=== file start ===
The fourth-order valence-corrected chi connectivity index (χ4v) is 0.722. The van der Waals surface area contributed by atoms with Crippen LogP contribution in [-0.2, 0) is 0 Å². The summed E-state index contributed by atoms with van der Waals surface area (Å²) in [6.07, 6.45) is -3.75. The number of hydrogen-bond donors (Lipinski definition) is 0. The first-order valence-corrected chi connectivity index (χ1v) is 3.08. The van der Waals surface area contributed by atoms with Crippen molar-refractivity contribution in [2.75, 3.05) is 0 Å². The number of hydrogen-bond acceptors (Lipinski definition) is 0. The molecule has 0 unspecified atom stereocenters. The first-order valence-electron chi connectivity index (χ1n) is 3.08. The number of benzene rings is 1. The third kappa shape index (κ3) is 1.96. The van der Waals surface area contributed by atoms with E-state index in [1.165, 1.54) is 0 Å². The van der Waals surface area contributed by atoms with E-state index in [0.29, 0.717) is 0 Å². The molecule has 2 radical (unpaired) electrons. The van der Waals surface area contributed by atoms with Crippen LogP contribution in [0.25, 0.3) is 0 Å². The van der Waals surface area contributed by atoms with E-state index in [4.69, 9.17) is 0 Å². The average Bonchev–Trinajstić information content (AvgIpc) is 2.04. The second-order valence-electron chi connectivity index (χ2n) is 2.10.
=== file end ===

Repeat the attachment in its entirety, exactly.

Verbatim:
The fourth-order valence-corrected chi connectivity index (χ4v) is 0.722. The van der Waals surface area contributed by atoms with Crippen LogP contribution in [-0.2, 0) is 0 Å². The summed E-state index contributed by atoms with van der Waals surface area (Å²) in [6.07, 6.45) is -3.75. The number of hydrogen-bond donors (Lipinski definition) is 0. The first-order valence-corrected chi connectivity index (χ1v) is 3.08. The van der Waals surface area contributed by atoms with Crippen molar-refractivity contribution in [2.75, 3.05) is 0 Å². The number of hydrogen-bond acceptors (Lipinski definition) is 0. The molecule has 0 unspecified atom stereocenters. The first-order valence-electron chi connectivity index (χ1n) is 3.08. The number of benzene rings is 1. The third kappa shape index (κ3) is 1.96. The van der Waals surface area contributed by atoms with E-state index in [1.165, 1.54) is 0 Å². The van der Waals surface area contributed by atoms with E-state index in [0.29, 0.717) is 0 Å². The molecule has 2 radical (unpaired) electrons. The van der Waals surface area contributed by atoms with Crippen LogP contribution in [0.25, 0.3) is 0 Å². The van der Waals surface area contributed by atoms with E-state index in [4.69, 9.17) is 0 Å². The average Bonchev–Trinajstić information content (AvgIpc) is 2.04. The second-order valence-electron chi connectivity index (χ2n) is 2.10.